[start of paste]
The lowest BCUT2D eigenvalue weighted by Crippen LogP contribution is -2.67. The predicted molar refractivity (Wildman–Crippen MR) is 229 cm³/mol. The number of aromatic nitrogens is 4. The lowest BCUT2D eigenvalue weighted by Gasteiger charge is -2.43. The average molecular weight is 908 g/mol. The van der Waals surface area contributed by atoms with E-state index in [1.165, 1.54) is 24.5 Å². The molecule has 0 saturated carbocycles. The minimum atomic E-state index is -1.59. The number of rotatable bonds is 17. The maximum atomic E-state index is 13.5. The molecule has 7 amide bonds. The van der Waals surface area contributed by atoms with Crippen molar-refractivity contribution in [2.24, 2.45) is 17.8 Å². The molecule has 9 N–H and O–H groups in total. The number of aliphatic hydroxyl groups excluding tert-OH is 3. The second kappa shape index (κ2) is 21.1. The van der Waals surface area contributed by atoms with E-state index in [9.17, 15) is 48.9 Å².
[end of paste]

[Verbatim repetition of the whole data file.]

The lowest BCUT2D eigenvalue weighted by Crippen LogP contribution is -2.67. The predicted molar refractivity (Wildman–Crippen MR) is 229 cm³/mol. The number of aromatic nitrogens is 4. The lowest BCUT2D eigenvalue weighted by Gasteiger charge is -2.43. The average molecular weight is 908 g/mol. The van der Waals surface area contributed by atoms with E-state index in [1.165, 1.54) is 24.5 Å². The molecule has 0 saturated carbocycles. The minimum atomic E-state index is -1.59. The number of rotatable bonds is 17. The maximum atomic E-state index is 13.5. The molecule has 7 amide bonds. The van der Waals surface area contributed by atoms with Crippen molar-refractivity contribution in [2.24, 2.45) is 17.8 Å². The molecule has 9 N–H and O–H groups in total. The number of aliphatic hydroxyl groups excluding tert-OH is 3. The second kappa shape index (κ2) is 21.1. The van der Waals surface area contributed by atoms with E-state index in [9.17, 15) is 48.9 Å².